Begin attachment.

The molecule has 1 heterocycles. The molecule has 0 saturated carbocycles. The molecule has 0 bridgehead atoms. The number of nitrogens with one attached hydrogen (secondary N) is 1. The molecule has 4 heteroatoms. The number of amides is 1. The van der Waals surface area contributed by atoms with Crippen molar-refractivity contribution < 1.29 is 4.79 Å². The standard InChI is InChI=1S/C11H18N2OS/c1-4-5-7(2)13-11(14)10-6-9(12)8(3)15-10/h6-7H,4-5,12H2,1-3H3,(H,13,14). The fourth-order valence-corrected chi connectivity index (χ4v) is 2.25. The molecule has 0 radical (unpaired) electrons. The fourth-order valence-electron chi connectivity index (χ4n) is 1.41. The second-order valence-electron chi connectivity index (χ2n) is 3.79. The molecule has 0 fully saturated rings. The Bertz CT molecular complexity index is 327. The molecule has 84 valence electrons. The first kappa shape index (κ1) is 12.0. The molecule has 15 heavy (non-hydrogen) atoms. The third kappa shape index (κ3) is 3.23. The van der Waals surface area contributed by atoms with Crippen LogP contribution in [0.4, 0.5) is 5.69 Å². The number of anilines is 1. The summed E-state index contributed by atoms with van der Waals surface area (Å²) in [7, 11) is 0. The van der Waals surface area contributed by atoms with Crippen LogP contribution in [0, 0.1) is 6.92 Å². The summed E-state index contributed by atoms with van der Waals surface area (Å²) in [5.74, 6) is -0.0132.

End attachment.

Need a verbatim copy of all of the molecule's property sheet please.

The molecule has 1 heterocycles. The molecule has 0 saturated carbocycles. The molecule has 0 bridgehead atoms. The number of nitrogens with one attached hydrogen (secondary N) is 1. The molecule has 4 heteroatoms. The number of amides is 1. The van der Waals surface area contributed by atoms with Crippen molar-refractivity contribution < 1.29 is 4.79 Å². The standard InChI is InChI=1S/C11H18N2OS/c1-4-5-7(2)13-11(14)10-6-9(12)8(3)15-10/h6-7H,4-5,12H2,1-3H3,(H,13,14). The fourth-order valence-corrected chi connectivity index (χ4v) is 2.25. The molecule has 0 radical (unpaired) electrons. The fourth-order valence-electron chi connectivity index (χ4n) is 1.41. The second-order valence-electron chi connectivity index (χ2n) is 3.79. The molecule has 0 fully saturated rings. The Bertz CT molecular complexity index is 327. The molecule has 84 valence electrons. The first kappa shape index (κ1) is 12.0. The molecule has 15 heavy (non-hydrogen) atoms. The third kappa shape index (κ3) is 3.23. The van der Waals surface area contributed by atoms with Crippen LogP contribution in [0.4, 0.5) is 5.69 Å². The number of anilines is 1. The summed E-state index contributed by atoms with van der Waals surface area (Å²) in [7, 11) is 0. The van der Waals surface area contributed by atoms with Crippen LogP contribution in [0, 0.1) is 6.92 Å². The summed E-state index contributed by atoms with van der Waals surface area (Å²) in [5.74, 6) is -0.0132.